4. Online learning programs also are becoming more diverse. Business and education are still high-interest programs for undergraduate and graduate online students, but areas such as computers and IT, health and medicine, and STEM have grown steadily since 2014.

5. Online students support innovations that lower the cost and decrease the time necessary to earn a degree. Forty-nine percent of students would consider competency-based education, 43 percent would support stackable certificates, and 61 percent would support textbook-free courses.

6. Peer interactions and relationships have a lot to do with online students’ success. In fact, 57 percent of past and current online students say interactions with classmates are an important part of their academic success.

7. Various marketing and advertising approaches are necessary to attract online students. Digital methods such as search engine listings and social media ads have pull, but traditional marketing efforts such as television commercials and college fairs aren’t quite as easy to predict.

8. The value of an online degree lies in more than just its price. Factors that increase the perception of value in an online learning program include its convenience (28 percent of students agree), the institution’s reputation (23 percent), and the content offered (21 percent). Thirty-nine percent of students say they would be influenced by even a small scholarship, such as a $500 annual scholarship.

9. Almost 60 percent of online students made it a point to choose online learning over on-campus traditional learning due to online learning’s convenience. Many students say they like flexible transfer policies that improved their time to degree completion.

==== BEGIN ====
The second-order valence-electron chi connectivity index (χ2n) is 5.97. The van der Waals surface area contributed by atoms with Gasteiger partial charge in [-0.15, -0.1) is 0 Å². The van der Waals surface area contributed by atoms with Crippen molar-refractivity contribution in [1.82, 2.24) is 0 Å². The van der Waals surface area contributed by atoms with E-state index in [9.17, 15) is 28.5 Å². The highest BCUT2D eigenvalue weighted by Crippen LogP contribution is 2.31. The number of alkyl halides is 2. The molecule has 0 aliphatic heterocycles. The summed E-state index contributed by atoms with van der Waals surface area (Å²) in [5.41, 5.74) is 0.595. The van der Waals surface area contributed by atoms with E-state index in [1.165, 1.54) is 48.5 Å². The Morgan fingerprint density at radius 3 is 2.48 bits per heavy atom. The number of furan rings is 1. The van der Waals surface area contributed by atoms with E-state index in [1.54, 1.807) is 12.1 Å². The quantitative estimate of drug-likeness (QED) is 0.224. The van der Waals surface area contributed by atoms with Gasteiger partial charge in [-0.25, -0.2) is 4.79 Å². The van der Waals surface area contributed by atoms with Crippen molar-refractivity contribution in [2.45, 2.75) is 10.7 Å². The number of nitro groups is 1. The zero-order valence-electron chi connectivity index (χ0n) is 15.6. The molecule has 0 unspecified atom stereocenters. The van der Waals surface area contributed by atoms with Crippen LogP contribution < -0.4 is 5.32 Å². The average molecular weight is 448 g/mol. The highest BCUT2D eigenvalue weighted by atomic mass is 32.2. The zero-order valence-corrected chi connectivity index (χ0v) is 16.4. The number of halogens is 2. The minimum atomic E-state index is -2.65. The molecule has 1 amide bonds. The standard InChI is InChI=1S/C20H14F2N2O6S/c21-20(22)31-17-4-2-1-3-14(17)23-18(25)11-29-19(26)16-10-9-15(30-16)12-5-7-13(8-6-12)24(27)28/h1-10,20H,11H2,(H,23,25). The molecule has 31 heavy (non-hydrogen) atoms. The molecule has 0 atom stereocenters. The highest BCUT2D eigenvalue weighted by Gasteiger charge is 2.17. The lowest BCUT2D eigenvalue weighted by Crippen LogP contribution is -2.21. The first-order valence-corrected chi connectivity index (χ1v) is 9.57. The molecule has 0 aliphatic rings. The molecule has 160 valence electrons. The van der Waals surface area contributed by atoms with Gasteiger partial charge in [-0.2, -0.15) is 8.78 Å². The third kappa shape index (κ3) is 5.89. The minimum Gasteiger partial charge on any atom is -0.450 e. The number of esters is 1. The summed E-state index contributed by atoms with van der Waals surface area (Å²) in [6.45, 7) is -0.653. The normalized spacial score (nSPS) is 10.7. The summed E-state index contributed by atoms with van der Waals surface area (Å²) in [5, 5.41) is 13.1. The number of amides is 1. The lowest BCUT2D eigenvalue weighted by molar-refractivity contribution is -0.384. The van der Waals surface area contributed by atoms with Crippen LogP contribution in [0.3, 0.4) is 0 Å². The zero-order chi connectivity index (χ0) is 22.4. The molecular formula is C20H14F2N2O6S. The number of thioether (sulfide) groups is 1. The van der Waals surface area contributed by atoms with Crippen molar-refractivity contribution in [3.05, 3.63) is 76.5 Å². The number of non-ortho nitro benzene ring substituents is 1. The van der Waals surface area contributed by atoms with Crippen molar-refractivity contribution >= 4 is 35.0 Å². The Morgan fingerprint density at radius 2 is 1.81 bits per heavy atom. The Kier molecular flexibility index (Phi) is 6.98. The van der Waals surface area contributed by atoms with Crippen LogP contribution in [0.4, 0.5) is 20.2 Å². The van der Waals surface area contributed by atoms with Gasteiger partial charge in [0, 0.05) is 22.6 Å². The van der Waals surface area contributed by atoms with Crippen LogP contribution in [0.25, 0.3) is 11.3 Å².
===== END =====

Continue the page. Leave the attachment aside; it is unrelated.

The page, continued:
The report also outlines recommendations for school leaders seeking to improve or implement online programs. Those recommendations include:

  • Enrollment counselors at an institution need to be able to describe all the possible program opportunities for prospective students, as well as articulate the additional benefits the institution provides to help undecided students understand what program at the school best fits their needs and why.
  • Schools should ensure that general transfer credit guidelines–such as how the process works, how many credits they are able to accept, and any
    articulation agreements that are in place–are clear on their websites.
  • School should gather satisfied students’ feedback, as well as personal stories from students, and create materials that promote how online programs have helped students achieve their goals.

About the Author:

Laura Ascione

Laura Ascione is the Managing Editor, Content Services at eSchool Media. She is a graduate of the University of Maryland's prestigious Philip Merrill College of Journalism. Find Laura on Twitter: @eSN_Laura http://twitter.com/eSN_Laura

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